One of the fun aspects of writing fiction is being able to incorporate meals into our stories. Just like everything else with historical fiction, it’s critical that the ingredients were available during the period and location, and that the methods of preparation are accurate. When I write about food, I can almost smell and taste it.
In the sequel to A Heart Set Free which is due to be released in early September, I included some ethnic dishes that have continued to be favorites throughout time, not only in the character’s homes and countries of origin but also in mine. I hope you will try and enjoy them as much as we do.
When reading fiction, do you enjoy reading about the food the characters eat?
A Scottish favorite Cock-a-Leekie Soup
In a large stockpot or Dutch oven, heat chicken in water to boiling. Simmer for 30 minutes. Remove chicken from broth and cool slightly; remove chicken from bones and skin. Skim fat from both Cut chicken into 1-inch pieces and return to broth.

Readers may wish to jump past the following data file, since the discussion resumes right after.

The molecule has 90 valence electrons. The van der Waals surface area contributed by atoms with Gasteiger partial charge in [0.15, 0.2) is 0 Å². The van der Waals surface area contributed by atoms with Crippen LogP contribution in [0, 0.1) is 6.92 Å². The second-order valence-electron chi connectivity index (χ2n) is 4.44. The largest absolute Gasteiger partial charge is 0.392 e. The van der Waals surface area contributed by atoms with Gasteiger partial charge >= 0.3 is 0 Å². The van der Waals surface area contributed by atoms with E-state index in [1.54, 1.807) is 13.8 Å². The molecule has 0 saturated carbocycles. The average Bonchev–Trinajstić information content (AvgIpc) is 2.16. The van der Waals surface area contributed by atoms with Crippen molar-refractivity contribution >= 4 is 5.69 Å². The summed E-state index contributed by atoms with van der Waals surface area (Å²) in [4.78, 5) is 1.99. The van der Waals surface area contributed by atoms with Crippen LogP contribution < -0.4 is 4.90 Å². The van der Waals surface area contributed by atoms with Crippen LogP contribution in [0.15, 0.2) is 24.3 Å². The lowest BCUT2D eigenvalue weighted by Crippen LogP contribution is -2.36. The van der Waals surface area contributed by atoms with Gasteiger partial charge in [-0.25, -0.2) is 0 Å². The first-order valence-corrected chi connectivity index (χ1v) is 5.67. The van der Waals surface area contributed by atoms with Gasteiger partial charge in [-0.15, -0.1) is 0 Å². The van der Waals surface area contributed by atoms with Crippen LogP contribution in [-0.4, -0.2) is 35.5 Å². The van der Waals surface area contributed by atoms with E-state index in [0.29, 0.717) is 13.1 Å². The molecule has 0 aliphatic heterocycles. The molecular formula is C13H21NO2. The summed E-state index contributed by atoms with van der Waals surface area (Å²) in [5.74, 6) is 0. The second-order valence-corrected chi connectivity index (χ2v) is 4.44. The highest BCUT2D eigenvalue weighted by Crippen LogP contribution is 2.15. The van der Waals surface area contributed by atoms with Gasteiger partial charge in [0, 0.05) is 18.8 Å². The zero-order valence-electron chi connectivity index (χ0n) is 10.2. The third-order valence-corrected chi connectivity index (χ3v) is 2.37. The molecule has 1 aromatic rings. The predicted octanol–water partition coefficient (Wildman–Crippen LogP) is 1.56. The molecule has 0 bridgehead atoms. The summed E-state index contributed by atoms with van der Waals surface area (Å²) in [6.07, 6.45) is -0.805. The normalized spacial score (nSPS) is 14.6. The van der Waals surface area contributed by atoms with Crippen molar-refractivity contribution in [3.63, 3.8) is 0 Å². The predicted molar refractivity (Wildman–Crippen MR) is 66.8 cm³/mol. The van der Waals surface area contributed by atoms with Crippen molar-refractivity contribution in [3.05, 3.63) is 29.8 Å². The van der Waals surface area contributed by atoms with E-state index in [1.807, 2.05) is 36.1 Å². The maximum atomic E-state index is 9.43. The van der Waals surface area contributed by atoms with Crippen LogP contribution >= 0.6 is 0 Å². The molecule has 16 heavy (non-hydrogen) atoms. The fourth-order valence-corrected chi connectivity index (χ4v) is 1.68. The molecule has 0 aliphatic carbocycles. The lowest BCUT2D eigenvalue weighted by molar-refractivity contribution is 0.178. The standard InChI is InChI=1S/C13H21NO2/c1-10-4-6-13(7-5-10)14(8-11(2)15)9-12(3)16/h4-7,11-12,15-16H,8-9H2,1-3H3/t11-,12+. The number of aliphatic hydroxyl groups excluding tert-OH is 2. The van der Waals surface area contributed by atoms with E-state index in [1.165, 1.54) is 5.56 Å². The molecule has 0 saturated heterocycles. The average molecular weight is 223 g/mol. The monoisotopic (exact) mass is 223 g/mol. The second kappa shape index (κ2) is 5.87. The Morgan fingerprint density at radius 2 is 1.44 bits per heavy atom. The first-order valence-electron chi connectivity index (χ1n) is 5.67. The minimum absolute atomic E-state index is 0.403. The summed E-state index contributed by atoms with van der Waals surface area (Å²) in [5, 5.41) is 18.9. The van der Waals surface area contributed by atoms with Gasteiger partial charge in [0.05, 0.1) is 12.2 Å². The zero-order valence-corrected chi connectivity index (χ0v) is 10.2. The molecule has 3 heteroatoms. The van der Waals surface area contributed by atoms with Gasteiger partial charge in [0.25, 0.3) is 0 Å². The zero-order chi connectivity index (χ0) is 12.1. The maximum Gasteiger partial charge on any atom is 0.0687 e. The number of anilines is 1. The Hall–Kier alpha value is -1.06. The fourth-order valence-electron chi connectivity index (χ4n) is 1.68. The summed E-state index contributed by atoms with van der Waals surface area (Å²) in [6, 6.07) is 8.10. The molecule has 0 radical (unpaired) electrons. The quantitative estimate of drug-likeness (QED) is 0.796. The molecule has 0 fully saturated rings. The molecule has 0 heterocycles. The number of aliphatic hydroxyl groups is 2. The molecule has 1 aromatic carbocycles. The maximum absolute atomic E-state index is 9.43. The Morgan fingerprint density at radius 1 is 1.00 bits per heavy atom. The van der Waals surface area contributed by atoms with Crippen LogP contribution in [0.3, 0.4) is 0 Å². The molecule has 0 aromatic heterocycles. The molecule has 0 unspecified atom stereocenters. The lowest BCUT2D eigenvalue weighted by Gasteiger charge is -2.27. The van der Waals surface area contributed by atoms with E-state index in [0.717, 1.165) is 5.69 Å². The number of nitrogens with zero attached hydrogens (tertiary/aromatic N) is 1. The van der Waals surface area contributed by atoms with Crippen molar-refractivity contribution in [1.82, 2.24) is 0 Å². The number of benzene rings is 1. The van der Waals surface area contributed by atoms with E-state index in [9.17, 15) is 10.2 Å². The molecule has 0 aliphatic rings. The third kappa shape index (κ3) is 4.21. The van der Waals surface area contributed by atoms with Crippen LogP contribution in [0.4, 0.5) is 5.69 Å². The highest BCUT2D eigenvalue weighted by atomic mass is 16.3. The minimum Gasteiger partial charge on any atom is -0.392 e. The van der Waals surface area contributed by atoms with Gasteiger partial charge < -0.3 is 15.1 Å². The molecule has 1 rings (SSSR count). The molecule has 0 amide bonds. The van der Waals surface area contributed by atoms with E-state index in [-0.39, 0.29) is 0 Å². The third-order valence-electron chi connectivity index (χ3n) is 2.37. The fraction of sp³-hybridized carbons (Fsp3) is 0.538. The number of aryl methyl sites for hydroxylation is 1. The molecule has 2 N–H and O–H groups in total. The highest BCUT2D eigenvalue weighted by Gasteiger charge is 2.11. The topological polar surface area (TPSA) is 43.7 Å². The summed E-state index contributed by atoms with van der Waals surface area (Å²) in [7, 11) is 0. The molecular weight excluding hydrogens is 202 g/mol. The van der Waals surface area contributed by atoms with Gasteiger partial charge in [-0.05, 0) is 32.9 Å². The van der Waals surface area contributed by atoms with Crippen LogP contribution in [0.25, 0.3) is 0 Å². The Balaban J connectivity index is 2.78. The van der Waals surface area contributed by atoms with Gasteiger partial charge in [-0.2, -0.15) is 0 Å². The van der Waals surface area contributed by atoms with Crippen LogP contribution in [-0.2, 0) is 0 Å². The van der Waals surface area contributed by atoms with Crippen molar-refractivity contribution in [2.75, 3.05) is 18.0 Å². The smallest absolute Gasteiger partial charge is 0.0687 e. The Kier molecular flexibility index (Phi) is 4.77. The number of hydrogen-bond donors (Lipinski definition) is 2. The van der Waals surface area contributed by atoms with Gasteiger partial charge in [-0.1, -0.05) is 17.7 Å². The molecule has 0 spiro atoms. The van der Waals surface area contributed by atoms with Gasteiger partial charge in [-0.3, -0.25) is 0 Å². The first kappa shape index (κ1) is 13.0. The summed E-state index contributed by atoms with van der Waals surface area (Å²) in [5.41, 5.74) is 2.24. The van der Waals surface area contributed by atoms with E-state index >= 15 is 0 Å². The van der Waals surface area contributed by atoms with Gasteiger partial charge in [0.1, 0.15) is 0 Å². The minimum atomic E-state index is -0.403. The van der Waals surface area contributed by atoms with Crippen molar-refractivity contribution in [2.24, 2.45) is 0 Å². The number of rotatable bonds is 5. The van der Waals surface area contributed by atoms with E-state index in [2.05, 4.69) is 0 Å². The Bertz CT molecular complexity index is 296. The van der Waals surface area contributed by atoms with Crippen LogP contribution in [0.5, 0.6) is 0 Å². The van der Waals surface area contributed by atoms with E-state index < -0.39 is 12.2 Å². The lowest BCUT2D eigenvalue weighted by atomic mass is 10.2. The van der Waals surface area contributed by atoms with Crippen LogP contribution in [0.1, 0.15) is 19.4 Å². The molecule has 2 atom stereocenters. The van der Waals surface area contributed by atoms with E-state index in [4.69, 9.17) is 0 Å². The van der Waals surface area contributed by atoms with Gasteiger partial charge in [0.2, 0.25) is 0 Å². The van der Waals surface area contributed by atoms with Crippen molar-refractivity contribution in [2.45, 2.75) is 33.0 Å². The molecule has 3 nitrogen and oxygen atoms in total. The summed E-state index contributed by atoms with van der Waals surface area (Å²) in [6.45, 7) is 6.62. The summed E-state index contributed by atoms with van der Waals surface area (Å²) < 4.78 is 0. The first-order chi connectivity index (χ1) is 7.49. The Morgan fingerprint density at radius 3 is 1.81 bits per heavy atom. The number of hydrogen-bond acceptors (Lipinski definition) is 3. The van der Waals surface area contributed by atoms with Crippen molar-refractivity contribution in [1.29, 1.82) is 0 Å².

Add remaining ingredients Bring back to a boil; reduce heat and simmer 30 minutes.
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This Swedish stew is a favorite, very simple, yet very tasty.
It is best to cook it in an enameled cast-iron casserole because it goes into a very hot oven for quite a while. Most of the liquid gets absorbed and the casserole becomes a little crusty. You can deglaze the casserole with a bit of water if you like and pour it over the stew, which should be transferred to a serving bowl.
• 2 1/2 pounds boneless beef chuck, trimmed of fat and cut into 1 1/2-inch cubes
• 6 tablespoons (3/4 stick) butter
• 2 1/2 pounds onions (about 5), quartered
• 2 1/2 pounds boiling potatoes, peeled and cubed
• 3 large carrots cut into pieces or baby carrots
• Salt and freshly ground black pepper to taste
• 3 cups beer (lager) (Heineken has a can sold that is exactly that size - amazing)
1. Preheat the oven to 450°F. Toss all the ingredients except the beer into a large ovenproof casserole.
2. Pour the beer over the stew, cover, and cook until the meat is very tender, the potatoes are breaking apart, and the beer is absorbed-about 2 hours.
All alcohol is cooked out of the dish. It is for tenderizing and flavoring.